Second, even if the evidence were admissible for some impeachment purpose, Crowe has not established a reasonable probability that introducing it would have changed the jury's decision. Much of the testimony of Moss and Covington was cumulative; the brutality of the scene that they described was conveyed even more powerfully to the jury through dozens of photographs and the testimony of police investigators. The testimony regarding Crowe's need for money, which was probed by defense counsel on cross-examination, was consistent with Crowe's first two confessions, which provided even greater detail about his financial situation.
Crowe's second argument also fails. The alleged Brady evidence would not have bolstered Crowe's statement in his third confession that he killed Pala to prevent him from telling Crowe's wife about Crowe's drug use. The third confession was highly unreliable. Given a year after the murder, the third confession differed sharply from the two confessions given the day after the murder and from Crowe's statement of innocence six months after the murder at the suppression hearing, and the third confession was inconsistent with the physical evidence at the crime scene. The alleged Brady materials also do not directly corroborate the story Crowe told in the third confession. They provide no support for Crowe's allegation that Joe Pala knew about Crowe's drug habit. With respect to Crowe's use of drugs generally, the police reports are inconsistent and contradictory. Two employees, including one who knew Crowe “very well,” denied that Crowe had ever used drugs. One employee stated that she had smoked marijuana with Crowe once but did not think he ever used cocaine. Two other employees told police of their firsthand knowledge that Crowe used cocaine.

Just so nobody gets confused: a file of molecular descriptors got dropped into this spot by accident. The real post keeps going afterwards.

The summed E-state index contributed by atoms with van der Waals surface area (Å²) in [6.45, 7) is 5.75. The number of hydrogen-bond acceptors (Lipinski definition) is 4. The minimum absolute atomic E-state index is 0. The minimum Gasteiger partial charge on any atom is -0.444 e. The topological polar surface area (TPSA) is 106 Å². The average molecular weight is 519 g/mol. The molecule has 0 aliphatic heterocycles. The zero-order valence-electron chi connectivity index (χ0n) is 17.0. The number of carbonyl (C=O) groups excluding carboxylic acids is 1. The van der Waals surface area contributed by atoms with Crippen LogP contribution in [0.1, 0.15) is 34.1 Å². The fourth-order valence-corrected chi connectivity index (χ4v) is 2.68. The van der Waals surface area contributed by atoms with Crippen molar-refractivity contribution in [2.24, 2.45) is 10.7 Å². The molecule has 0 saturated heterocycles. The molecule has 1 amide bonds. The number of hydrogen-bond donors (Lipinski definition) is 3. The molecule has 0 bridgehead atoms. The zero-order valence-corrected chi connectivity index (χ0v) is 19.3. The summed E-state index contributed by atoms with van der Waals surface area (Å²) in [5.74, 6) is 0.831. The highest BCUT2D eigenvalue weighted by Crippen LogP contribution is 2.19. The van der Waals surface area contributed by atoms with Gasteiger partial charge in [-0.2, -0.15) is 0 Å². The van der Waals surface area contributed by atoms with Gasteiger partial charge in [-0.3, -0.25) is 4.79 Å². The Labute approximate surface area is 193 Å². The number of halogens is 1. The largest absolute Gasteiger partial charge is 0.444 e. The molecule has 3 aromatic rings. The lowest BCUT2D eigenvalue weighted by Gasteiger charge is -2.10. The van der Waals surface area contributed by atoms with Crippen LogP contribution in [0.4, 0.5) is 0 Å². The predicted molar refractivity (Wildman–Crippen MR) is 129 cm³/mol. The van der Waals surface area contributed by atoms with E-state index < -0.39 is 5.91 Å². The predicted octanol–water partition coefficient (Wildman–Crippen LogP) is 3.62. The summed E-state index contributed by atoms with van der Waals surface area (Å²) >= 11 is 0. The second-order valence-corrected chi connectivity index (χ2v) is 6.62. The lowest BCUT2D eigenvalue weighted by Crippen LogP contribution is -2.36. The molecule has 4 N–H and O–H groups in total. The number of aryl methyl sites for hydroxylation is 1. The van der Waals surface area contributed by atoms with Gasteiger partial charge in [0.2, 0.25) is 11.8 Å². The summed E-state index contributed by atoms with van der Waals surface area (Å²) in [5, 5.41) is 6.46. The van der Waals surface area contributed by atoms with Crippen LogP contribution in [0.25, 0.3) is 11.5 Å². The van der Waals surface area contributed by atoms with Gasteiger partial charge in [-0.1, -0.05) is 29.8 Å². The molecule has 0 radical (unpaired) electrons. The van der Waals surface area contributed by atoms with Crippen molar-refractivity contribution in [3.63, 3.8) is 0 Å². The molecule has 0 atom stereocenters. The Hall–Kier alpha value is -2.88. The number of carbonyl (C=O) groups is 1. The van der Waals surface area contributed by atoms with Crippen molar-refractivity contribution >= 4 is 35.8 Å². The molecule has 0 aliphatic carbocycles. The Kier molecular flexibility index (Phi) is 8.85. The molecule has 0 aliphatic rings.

Crowe argues that the alleged Brady evidence would have impeached the sheriff's testimony about the third confession, but that testimony was largely consistent with the contents of the reports. Sheriff Earl Lee testified that “drugs [had] come up in the investigation” and he recalled hearing that Crowe had used marijuana. Lee admitted that he “investigate[d] early on cocaine and marijuana use of some [Wickes] employees” but did not recall hearing that Crowe had used cocaine before Crowe said so in the third confession. Two of the police reports explicitly mention cocaine use by Crowe, but Lee's failure to recall that fact would not have undermined the thrust of his testimony: that Crowe had nearly a year after the drug investigation to concoct and refine his story about his drug-related motive for the murder. Crowe cannot establish that, “had the evidence been disclosed to the defense, the result of the proceeding would have been different.” United States v. Bagley, 473 U.S. 667, 682, 105 S.Ct. 3375, 3383, 87 L.Ed.2d 481 (1985); see Strickler v. Greene, 527 U.S. 263, 282, 119 S.Ct. 1936, 1949, 144 L.Ed.2d 286 (1999). The Brady evidence does little to bolster the defense's theory of the murder, and it cannot “reasonably be taken to put the whole case in such a different light as to undermine confidence in the verdict” of death. Kyles v. Whitley, 514 U.S. 419, 435, 115 S.Ct. 1555, 1566, 131 L.Ed.2d 490 (1995).